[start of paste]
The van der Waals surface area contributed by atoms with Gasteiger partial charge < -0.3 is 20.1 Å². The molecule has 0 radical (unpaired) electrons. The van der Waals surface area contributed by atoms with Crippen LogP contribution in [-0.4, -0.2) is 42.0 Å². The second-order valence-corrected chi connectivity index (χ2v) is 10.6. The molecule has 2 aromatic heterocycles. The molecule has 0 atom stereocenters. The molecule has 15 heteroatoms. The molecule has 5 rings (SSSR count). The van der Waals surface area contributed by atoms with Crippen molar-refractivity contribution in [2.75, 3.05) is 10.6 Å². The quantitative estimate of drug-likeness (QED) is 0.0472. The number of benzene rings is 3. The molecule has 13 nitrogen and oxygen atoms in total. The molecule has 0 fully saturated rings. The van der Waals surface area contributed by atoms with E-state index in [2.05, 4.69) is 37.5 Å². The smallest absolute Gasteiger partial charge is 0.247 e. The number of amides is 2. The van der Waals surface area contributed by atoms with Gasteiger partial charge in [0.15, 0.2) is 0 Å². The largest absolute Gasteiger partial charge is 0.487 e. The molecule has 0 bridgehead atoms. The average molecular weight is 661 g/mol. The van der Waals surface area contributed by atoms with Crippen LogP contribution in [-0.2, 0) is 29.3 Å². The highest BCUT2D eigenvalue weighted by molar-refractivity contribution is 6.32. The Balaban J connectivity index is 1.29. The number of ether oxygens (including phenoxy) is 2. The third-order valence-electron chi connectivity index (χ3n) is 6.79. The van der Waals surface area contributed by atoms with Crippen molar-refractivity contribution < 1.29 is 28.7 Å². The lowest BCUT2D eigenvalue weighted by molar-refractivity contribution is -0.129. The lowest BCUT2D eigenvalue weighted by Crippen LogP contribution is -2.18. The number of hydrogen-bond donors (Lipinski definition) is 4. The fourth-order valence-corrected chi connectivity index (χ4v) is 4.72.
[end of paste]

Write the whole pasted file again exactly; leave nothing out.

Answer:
The van der Waals surface area contributed by atoms with Gasteiger partial charge < -0.3 is 20.1 Å². The molecule has 0 radical (unpaired) electrons. The van der Waals surface area contributed by atoms with Crippen LogP contribution in [-0.4, -0.2) is 42.0 Å². The second-order valence-corrected chi connectivity index (χ2v) is 10.6. The molecule has 2 aromatic heterocycles. The molecule has 0 atom stereocenters. The molecule has 15 heteroatoms. The molecule has 5 rings (SSSR count). The van der Waals surface area contributed by atoms with Crippen molar-refractivity contribution in [2.75, 3.05) is 10.6 Å². The quantitative estimate of drug-likeness (QED) is 0.0472. The number of benzene rings is 3. The molecule has 13 nitrogen and oxygen atoms in total. The molecule has 0 fully saturated rings. The van der Waals surface area contributed by atoms with E-state index in [2.05, 4.69) is 37.5 Å². The smallest absolute Gasteiger partial charge is 0.247 e. The number of amides is 2. The van der Waals surface area contributed by atoms with Gasteiger partial charge in [0.15, 0.2) is 0 Å². The largest absolute Gasteiger partial charge is 0.487 e. The molecule has 0 bridgehead atoms. The average molecular weight is 661 g/mol. The van der Waals surface area contributed by atoms with Crippen LogP contribution in [-0.2, 0) is 29.3 Å². The highest BCUT2D eigenvalue weighted by molar-refractivity contribution is 6.32. The Balaban J connectivity index is 1.29. The number of ether oxygens (including phenoxy) is 2. The third-order valence-electron chi connectivity index (χ3n) is 6.79. The van der Waals surface area contributed by atoms with Crippen molar-refractivity contribution < 1.29 is 28.7 Å². The lowest BCUT2D eigenvalue weighted by molar-refractivity contribution is -0.129. The lowest BCUT2D eigenvalue weighted by Crippen LogP contribution is -2.18. The number of hydrogen-bond donors (Lipinski definition) is 4. The fourth-order valence-corrected chi connectivity index (χ4v) is 4.72.